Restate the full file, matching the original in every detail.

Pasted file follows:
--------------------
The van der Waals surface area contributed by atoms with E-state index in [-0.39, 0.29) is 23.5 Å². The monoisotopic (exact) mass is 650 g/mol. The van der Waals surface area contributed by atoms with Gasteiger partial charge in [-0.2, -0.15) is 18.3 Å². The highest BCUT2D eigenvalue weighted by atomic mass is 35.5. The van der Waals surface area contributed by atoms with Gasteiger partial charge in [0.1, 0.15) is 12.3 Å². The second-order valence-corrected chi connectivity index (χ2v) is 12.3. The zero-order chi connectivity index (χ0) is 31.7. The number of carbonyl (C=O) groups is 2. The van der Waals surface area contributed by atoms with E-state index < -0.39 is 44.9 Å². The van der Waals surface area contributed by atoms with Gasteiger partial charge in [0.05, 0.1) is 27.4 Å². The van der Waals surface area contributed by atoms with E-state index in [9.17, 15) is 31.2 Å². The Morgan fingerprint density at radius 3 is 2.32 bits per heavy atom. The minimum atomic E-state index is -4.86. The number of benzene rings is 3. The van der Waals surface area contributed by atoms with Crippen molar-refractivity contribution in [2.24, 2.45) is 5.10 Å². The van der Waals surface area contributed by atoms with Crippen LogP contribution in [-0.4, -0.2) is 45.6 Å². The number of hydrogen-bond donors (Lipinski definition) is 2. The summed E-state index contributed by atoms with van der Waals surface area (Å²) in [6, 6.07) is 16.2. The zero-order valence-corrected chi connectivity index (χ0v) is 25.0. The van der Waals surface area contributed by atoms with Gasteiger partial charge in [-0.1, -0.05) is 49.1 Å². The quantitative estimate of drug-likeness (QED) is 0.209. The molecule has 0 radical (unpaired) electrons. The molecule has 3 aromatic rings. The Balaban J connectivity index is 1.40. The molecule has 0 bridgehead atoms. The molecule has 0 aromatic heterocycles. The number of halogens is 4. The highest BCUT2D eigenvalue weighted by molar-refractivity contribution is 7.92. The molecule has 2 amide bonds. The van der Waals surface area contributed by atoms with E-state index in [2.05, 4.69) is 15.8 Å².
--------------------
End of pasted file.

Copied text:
The van der Waals surface area contributed by atoms with E-state index in [-0.39, 0.29) is 23.5 Å². The monoisotopic (exact) mass is 650 g/mol. The van der Waals surface area contributed by atoms with Gasteiger partial charge in [-0.2, -0.15) is 18.3 Å². The highest BCUT2D eigenvalue weighted by atomic mass is 35.5. The van der Waals surface area contributed by atoms with Gasteiger partial charge in [0.1, 0.15) is 12.3 Å². The second-order valence-corrected chi connectivity index (χ2v) is 12.3. The zero-order chi connectivity index (χ0) is 31.7. The number of carbonyl (C=O) groups is 2. The van der Waals surface area contributed by atoms with E-state index < -0.39 is 44.9 Å². The van der Waals surface area contributed by atoms with Gasteiger partial charge in [0.05, 0.1) is 27.4 Å². The van der Waals surface area contributed by atoms with E-state index in [9.17, 15) is 31.2 Å². The Morgan fingerprint density at radius 3 is 2.32 bits per heavy atom. The minimum atomic E-state index is -4.86. The number of benzene rings is 3. The van der Waals surface area contributed by atoms with Crippen molar-refractivity contribution in [2.24, 2.45) is 5.10 Å². The van der Waals surface area contributed by atoms with Crippen LogP contribution in [-0.4, -0.2) is 45.6 Å². The number of hydrogen-bond donors (Lipinski definition) is 2. The summed E-state index contributed by atoms with van der Waals surface area (Å²) in [6, 6.07) is 16.2. The zero-order valence-corrected chi connectivity index (χ0v) is 25.0. The van der Waals surface area contributed by atoms with Gasteiger partial charge in [-0.1, -0.05) is 49.1 Å². The quantitative estimate of drug-likeness (QED) is 0.209. The molecule has 0 radical (unpaired) electrons. The molecule has 3 aromatic rings. The Balaban J connectivity index is 1.40. The molecule has 0 bridgehead atoms. The molecule has 0 aromatic heterocycles. The number of halogens is 4. The highest BCUT2D eigenvalue weighted by molar-refractivity contribution is 7.92. The molecule has 2 amide bonds. The van der Waals surface area contributed by atoms with E-state index in [2.05, 4.69) is 15.8 Å².